The recently-released Gone Girl, as you may know, has a screenplay written by Gillian Flynn, author of the novel on which the film is based. It is Flynn's first produced screenplay; time will tell if it is her last. If so, she will join the illustrious ranks of these other great writers who each wrote exactly one script that became a movie:
- DASHIELL HAMMETT, Watch on the Rhine (1943). The great noir writer Hammett has had several of his novels turned into classic movies, namely The Maltese Falcon and The Thin Man. (His work, in particular Red Harvest, has also inspired later films like Miller's Crossing and Brick.) But he is only credited with one screenplay, based on the play by his longtime lover Lillian Hellman and starring Bette Davis.
- DR. SEUSS, The 5,000 Fingers of Dr. T (1953). The children's writer, née Theodor Geisel, adapted many of his stories for TV specials in the '70s and '80s, and he also wrote a number of WWII propaganda shorts before he became famous. But Dr. T is the one true Dr. Seuss live action film. This surreal kiddy musical flopped upon its release, and Geisel himself disowned it. Yet it endures as a wonderfully weird cult classic.
- SHEL SILVERSTEIN, Things Change (1988). Another author best known for his children's books (The Giving Tree, The Missing Piece, etc.), Silverstein was also a prolific songwriter (Johnny Cash's "A Boy Named Sue" is his best-known tune), playwright, and poet. But Things Change is his sole feature script, co-written with David Mamet, who directed the film. It's a sweet little mob comedy starring Don Ameche and Joe Mantegna. But it's not really for kids.
- CHARLES BUKOWSKI, Barfly (1987). According to the IMDb, the great Los Angeles writer/drunk also wrote two obscure short films (1984's The Killers and 1994's The Blanket), but so little is known about these that it's hard to say what his involvement was. There is no such doubt about Barfly, however. Bukowski wrote it specifically for the big screen (Mickey Rourke played the author's alter ego Henry Chinaski), and he received sole credit for the work.
- F. SCOTT FITZGERALD, Three Comrades (1938). Like many big writers of his day – William Faulkner comes to mind – Fitzgerald was lured to come to Hollywood to work in the pictures. His experiences informed his unfinished novel The Last Tycoon and he allegedly provided uncredited work on such '30s movies as The Women and Marie Antoinette. But he was only name-checked for this post-WWI love story, co-written by a fellow named Edward E. Paramore Jr.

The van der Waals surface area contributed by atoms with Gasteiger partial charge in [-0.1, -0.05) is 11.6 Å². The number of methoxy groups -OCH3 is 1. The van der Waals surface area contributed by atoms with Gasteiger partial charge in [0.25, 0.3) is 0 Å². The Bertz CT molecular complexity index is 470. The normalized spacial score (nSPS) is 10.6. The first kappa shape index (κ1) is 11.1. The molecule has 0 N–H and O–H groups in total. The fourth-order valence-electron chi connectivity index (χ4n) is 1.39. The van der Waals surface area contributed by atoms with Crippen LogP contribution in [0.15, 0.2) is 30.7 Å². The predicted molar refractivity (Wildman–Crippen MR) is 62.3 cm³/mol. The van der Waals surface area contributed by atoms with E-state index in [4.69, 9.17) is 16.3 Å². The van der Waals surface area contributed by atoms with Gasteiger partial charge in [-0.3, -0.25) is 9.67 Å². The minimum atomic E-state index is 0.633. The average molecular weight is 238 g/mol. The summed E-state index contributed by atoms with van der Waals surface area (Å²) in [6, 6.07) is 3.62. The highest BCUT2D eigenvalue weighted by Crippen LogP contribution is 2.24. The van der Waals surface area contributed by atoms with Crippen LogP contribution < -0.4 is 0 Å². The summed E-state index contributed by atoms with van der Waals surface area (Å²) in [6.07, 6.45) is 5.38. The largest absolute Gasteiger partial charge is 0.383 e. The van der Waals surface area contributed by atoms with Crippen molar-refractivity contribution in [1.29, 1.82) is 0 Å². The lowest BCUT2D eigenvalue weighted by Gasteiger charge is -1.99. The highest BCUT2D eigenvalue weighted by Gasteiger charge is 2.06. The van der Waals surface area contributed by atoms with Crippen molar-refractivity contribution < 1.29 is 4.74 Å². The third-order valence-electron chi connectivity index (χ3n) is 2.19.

- HARLAN ELLISON, The Oscar (1966). When I was a young man, Chevrolet produced a series of commercials for their car the Geo Metro, featuring "noted futurist" Ellison. The sci fi writer's own relationship with Hollywood is complicated. He had sporadically written for TV since the 1960s – his most famous contribution is the "City on the Edge of Forever" episode of Star Trek. While he is acknowledged as an inspiration for The Terminator, Ellison's only produced feature screenplay was for the terrible Hollywood soaper The Oscar.
- MARTIN AMIS, Saturn 3 (1980). Amis is considered a national treasure in his native Britain. His 1973 novel The Rachel Papers was turned into a film in 1989; his most famous novel, London Fields, was published that same year, and there's a forthcoming film based on that. So where does the campy sci fi flick Saturn 3, starring the unlikely trio of Kirk Douglas, Farrah Fawcett, and Harvey Keitel, fit into all this? Beats me. But Amis wrote the screenplay for it.
- MAYA ANGELOU, Georgia, Georgia (1972). I did look for more female authors, dear reader. And you can find a couple mentioned below. But Angelou is the only one I could find who wrote exactly one screenplay. And that is for the barely-seen Georgia, Georgia, shot in Sweden and starring Dirk Benedict from The A-Team. Angelou also wrote the film's song score, sung by star Diana Sands, who died of cancer the following year. A curio, to be sure.
- ...AND THE REST. For this ninth slot, I'm going to squeeze in all those writers who, like Gillian Flynn, received their sole screenwriting credit for adapting their own novels. That includes Vladimir Nabokov for Lolita, Amy Tan for The Joy Luck Club, John Irving for The Cider House Rules (for which he won an Oscar), Pearl S. Buck for The Big Wave, Salman Rushie for Midnight's Children, and, um, William Gibson for Johnny Mnemonic. Extra credit: Kurt Vonnegut, Jr. who adapted his play Happy Birthday, Wanda June for the little-known movie of the same title.